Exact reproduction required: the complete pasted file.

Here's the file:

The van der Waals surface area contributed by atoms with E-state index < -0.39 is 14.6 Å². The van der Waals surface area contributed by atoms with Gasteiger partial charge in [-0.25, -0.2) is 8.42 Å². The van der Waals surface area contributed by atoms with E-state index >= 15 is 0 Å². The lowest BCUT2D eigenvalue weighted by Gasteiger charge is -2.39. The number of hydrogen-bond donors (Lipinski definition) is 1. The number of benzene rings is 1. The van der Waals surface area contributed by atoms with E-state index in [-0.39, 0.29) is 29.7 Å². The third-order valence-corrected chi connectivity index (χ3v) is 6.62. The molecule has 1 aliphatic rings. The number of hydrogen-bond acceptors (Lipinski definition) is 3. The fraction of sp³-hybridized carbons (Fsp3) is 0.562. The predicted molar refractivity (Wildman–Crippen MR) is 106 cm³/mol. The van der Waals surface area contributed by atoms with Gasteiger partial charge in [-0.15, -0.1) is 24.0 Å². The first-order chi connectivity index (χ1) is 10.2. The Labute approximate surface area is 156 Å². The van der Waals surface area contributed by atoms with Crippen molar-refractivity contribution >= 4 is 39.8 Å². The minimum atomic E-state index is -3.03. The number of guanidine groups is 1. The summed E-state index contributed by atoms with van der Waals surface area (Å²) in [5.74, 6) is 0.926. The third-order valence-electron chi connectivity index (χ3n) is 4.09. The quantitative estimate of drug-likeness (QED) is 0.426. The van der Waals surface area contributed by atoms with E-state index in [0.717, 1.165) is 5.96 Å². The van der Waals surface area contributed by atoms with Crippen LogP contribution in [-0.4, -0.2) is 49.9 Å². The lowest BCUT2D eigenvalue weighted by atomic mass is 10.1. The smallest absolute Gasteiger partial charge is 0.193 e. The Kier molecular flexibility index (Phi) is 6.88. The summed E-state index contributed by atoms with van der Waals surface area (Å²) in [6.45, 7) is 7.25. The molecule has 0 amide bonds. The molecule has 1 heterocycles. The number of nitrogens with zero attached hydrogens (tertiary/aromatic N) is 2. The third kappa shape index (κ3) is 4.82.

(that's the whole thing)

The van der Waals surface area contributed by atoms with E-state index < -0.39 is 14.6 Å². The van der Waals surface area contributed by atoms with Gasteiger partial charge in [-0.25, -0.2) is 8.42 Å². The van der Waals surface area contributed by atoms with E-state index >= 15 is 0 Å². The lowest BCUT2D eigenvalue weighted by Gasteiger charge is -2.39. The number of hydrogen-bond donors (Lipinski definition) is 1. The number of benzene rings is 1. The van der Waals surface area contributed by atoms with E-state index in [-0.39, 0.29) is 29.7 Å². The third-order valence-corrected chi connectivity index (χ3v) is 6.62. The molecule has 1 aliphatic rings. The number of hydrogen-bond acceptors (Lipinski definition) is 3. The fraction of sp³-hybridized carbons (Fsp3) is 0.562. The predicted molar refractivity (Wildman–Crippen MR) is 106 cm³/mol. The van der Waals surface area contributed by atoms with Gasteiger partial charge in [-0.15, -0.1) is 24.0 Å². The first-order chi connectivity index (χ1) is 10.2. The Labute approximate surface area is 156 Å². The van der Waals surface area contributed by atoms with Crippen molar-refractivity contribution >= 4 is 39.8 Å². The minimum atomic E-state index is -3.03. The number of guanidine groups is 1. The summed E-state index contributed by atoms with van der Waals surface area (Å²) in [5.74, 6) is 0.926. The third-order valence-electron chi connectivity index (χ3n) is 4.09. The quantitative estimate of drug-likeness (QED) is 0.426. The van der Waals surface area contributed by atoms with E-state index in [0.717, 1.165) is 5.96 Å². The van der Waals surface area contributed by atoms with Crippen LogP contribution in [-0.4, -0.2) is 49.9 Å². The lowest BCUT2D eigenvalue weighted by atomic mass is 10.1. The smallest absolute Gasteiger partial charge is 0.193 e. The Kier molecular flexibility index (Phi) is 6.88. The summed E-state index contributed by atoms with van der Waals surface area (Å²) in [6.45, 7) is 7.25. The molecule has 0 amide bonds. The molecule has 1 heterocycles. The number of nitrogens with zero attached hydrogens (tertiary/aromatic N) is 2. The third kappa shape index (κ3) is 4.82.